First-years have always come to Colgate with legitimate concerns about the food they will find at Frank Dining Hall. For the Class of 2014, traditional rumors about laxatives in the food are the least of their worries.
Instead, students stand in lines frantically checking their cell phones for the time as the beginning of their next class edges closer; it is a jungle of omelets, napkins and ice cream cones. If they do manage to swipe their ‘Gate Card and get a plate with time to spare, patrons of the dining hall will still be hard-pressed to find somewhere to sit down and eat. This is the current state at Frank Dining Hall, which was opened in the fall of 1984.
This year’s Class of 2014 is the second largest class ever at Colgate University with nearly 850 freshmen, which means that Dining Services will have to adjust their services for an unprecedented influx of students.
According to George Murray of Sodexo and Dining Services, Colgate added 75 new seats to Frank Dining Hall this year to accommodate the 100 or so extra first-years. In addition, the Cutting Edge Bistro, the innovative restaurant on campus, now offers a “Market-To-Go” option between the hours of 11:30 a.m. and 1:00 p.m. Monday through Friday where students can grab a quick lunch consisting of gourmet sandwiches, salads, soups, chicken and other lunch-time meals.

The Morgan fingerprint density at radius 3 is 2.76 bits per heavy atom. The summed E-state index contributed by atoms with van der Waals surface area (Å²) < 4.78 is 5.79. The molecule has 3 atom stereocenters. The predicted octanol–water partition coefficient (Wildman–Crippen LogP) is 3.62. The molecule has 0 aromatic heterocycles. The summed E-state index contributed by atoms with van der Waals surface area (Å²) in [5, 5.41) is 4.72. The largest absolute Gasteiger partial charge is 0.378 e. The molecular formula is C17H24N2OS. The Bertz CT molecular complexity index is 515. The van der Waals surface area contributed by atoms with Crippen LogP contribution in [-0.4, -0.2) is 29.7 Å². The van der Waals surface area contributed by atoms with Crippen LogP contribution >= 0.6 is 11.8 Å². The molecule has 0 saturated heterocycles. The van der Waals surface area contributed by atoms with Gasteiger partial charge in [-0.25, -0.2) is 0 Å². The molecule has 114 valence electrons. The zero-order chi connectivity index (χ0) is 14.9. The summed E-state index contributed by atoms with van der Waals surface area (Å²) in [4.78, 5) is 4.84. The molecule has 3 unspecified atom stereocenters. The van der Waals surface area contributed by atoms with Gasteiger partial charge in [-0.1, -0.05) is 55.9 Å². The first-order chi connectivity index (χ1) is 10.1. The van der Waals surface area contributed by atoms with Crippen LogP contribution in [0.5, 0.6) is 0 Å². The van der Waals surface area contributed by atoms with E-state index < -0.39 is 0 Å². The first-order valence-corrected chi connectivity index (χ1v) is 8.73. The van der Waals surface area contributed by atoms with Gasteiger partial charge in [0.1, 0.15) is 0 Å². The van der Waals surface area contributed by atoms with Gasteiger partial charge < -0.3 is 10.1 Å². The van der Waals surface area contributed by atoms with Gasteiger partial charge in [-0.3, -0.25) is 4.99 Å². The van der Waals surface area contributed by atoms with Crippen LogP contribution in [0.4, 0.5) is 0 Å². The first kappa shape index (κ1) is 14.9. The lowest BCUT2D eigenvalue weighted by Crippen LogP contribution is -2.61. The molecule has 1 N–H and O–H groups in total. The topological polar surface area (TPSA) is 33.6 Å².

The Edge closed as a regular dining hall five years ago because it was not fully utilized by students. Currently, on average, about 130 to 150 students are utilizing the “Market-To-Go” lunch option each day to beat the lines in both Frank Dining Hall and the O’Connor Campus Center (the Coop).
To beat the dinner rush, Murray says 110 Broad Street is now open for dinner. Dining Services at 110 Broad serves the students in the Leadership Options For Tomorrow (LOFT) program, which ends up averaging about 50 students per night.
“While I agree with the statement that the dining halls are over-crowded during certain times of the day, I feel that the staff does a great job handling everyone’s orders quickly and efficiently. Without their expertise, the overcrowding situation would be ten times worse,” first-year Jonathon Glidden said.
Some students have navigated the murky waters of campus dining on their own, and have found their own solutions to the long-line dilemma.
“I think that with the dining halls, you just need to figure out a time that is a little non-standard to eat,” first-year Danielle Scheer said. “For example, if you go to lunch at maybe 10:30 or 11 instead of 12, you won’t have to wait for an hour to get your food – same thing with dinner. I haven’t been going to Frank for breakfast because I don’t want to wake up super early to get food though, so it’s helpful to keep some cereal or something in the room.”